I have a charity event I'm participating in tomorrow (I'm the one doing The Legend of Zelda and Zelda II), and I'd like to have slept for it, so this may be briefer than usual.
Looks like a push for real patent reform is brewing. After the lawyer- but not innovation-friendly America Invents Act was signed by Barack Obama, we've been left with a need to fix the actual problems with the US patent system. the i2Coalition and Google are backing anti-Patent Trolling ideas. There's got to be a way to continue to reward small-time inventors without allowing the fakes to abuse the system.
Do Americans have a duty to diminish the security of their communications to ease government spying? Some seem to think so, as we're reminded of in the flap over Apple's iMessage being more secure in its encryption than government would like. Let me remind you though that any back door that government can exploit, China and Anonymous can, too.
Cybersecurity matters. We're dealing with constant attacks on America that, if they weren't online, would probably be acts of war. But being online, nobody takes them seriously despite the millions of dollars a day of damage done to our nation's economy. And yet, Democrats are still demonizing CISPA. Information sharing is a mild step that is a reasonable compromise between doing nothing, which would be foolish in the face of a real, demonstrated foreign threat, and empowering government to take over the Internet, which would be a case of giving up essential liberty for temporary safety.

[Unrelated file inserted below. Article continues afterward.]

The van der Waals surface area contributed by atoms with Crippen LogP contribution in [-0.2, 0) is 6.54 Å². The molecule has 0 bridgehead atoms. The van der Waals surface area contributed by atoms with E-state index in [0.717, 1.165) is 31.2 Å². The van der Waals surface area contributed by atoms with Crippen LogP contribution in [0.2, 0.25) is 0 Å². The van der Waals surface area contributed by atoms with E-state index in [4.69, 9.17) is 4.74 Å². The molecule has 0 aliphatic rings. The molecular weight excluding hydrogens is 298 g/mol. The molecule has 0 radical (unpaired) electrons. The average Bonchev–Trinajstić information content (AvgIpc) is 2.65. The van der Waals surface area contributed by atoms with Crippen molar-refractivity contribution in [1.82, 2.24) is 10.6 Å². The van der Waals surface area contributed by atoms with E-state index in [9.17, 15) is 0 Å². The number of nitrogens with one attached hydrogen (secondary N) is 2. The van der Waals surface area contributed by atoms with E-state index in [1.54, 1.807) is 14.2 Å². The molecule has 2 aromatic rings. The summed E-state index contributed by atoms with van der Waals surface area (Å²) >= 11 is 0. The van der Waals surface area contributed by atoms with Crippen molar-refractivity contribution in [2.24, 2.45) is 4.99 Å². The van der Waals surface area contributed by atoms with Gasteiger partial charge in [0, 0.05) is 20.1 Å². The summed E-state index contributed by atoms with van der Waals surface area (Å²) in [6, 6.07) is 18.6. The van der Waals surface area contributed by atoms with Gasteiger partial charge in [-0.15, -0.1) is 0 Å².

Speaking of China, the Congress is starting to look at ways to deal with Chinese security threats, while Apple obeys the dictates of the PRC to continue to gain access to that market.
We must ask ourselves just how far do we allow a corporation to cooperate with oppressive laws before we judge them for that? Where is the line? Cooperation with mass murder would not be acceptable – just ask all the firms scrutinized for possible ties to the Holocaust – but we wouldn't say that participating in a ban on chewing gum would be immoral, would we? Somewhere between is the line. Where is it? And how do we, as a society, enforce it on a firm like Apple, Microsoft, or Google?
I guess it's news that Firefox is working on Do Not Track, as Firefox still has about a fifth of the traffic out there. If firms begin to ignore these settings, and evade them, what do we do? Do we have the FTC go after them?
PS, Anontards: You hacked the service of Twitter, an American company. That is, you broke the law, but did nothing to the actual DPRK. Idiots.